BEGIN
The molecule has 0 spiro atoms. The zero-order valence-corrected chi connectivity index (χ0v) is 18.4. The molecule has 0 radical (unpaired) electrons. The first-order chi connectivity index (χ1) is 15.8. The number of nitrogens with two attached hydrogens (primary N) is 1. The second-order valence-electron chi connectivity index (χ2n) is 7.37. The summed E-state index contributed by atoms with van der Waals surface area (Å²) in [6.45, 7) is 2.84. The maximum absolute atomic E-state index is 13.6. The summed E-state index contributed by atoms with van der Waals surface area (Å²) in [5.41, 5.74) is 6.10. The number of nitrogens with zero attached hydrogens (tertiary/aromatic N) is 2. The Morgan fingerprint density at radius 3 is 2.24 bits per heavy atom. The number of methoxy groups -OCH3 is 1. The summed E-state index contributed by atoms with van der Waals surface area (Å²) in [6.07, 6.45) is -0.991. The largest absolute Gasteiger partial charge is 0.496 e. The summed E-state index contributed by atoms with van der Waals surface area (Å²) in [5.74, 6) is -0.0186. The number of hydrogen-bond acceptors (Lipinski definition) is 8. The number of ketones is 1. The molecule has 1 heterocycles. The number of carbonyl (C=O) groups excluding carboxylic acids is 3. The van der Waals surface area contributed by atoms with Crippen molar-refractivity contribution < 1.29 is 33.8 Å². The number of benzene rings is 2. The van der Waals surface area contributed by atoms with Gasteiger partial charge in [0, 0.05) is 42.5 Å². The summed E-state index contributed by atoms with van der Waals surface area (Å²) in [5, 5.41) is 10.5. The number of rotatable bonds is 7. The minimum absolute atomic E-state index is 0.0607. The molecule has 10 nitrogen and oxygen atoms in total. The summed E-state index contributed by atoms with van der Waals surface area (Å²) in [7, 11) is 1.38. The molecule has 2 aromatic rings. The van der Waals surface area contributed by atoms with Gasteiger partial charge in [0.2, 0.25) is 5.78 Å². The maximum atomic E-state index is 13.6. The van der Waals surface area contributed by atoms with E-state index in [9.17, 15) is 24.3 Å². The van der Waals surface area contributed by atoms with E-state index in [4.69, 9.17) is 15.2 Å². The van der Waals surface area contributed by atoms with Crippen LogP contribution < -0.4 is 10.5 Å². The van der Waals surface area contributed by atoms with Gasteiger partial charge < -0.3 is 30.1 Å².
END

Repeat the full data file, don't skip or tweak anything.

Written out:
The molecule has 0 spiro atoms. The zero-order valence-corrected chi connectivity index (χ0v) is 18.4. The molecule has 0 radical (unpaired) electrons. The first-order chi connectivity index (χ1) is 15.8. The number of nitrogens with two attached hydrogens (primary N) is 1. The second-order valence-electron chi connectivity index (χ2n) is 7.37. The summed E-state index contributed by atoms with van der Waals surface area (Å²) in [6.45, 7) is 2.84. The maximum absolute atomic E-state index is 13.6. The summed E-state index contributed by atoms with van der Waals surface area (Å²) in [5.41, 5.74) is 6.10. The number of nitrogens with zero attached hydrogens (tertiary/aromatic N) is 2. The Morgan fingerprint density at radius 3 is 2.24 bits per heavy atom. The number of methoxy groups -OCH3 is 1. The summed E-state index contributed by atoms with van der Waals surface area (Å²) in [6.07, 6.45) is -0.991. The largest absolute Gasteiger partial charge is 0.496 e. The summed E-state index contributed by atoms with van der Waals surface area (Å²) in [5.74, 6) is -0.0186. The number of hydrogen-bond acceptors (Lipinski definition) is 8. The number of ketones is 1. The molecule has 1 heterocycles. The number of carbonyl (C=O) groups excluding carboxylic acids is 3. The van der Waals surface area contributed by atoms with Crippen molar-refractivity contribution < 1.29 is 33.8 Å². The number of benzene rings is 2. The van der Waals surface area contributed by atoms with Gasteiger partial charge in [0, 0.05) is 42.5 Å². The summed E-state index contributed by atoms with van der Waals surface area (Å²) in [5, 5.41) is 10.5. The number of rotatable bonds is 7. The minimum absolute atomic E-state index is 0.0607. The molecule has 10 nitrogen and oxygen atoms in total. The summed E-state index contributed by atoms with van der Waals surface area (Å²) in [7, 11) is 1.38. The molecule has 2 aromatic rings. The van der Waals surface area contributed by atoms with Gasteiger partial charge in [0.2, 0.25) is 5.78 Å². The maximum atomic E-state index is 13.6. The van der Waals surface area contributed by atoms with E-state index in [9.17, 15) is 24.3 Å². The van der Waals surface area contributed by atoms with E-state index in [4.69, 9.17) is 15.2 Å². The van der Waals surface area contributed by atoms with Crippen LogP contribution < -0.4 is 10.5 Å². The van der Waals surface area contributed by atoms with Gasteiger partial charge < -0.3 is 30.1 Å².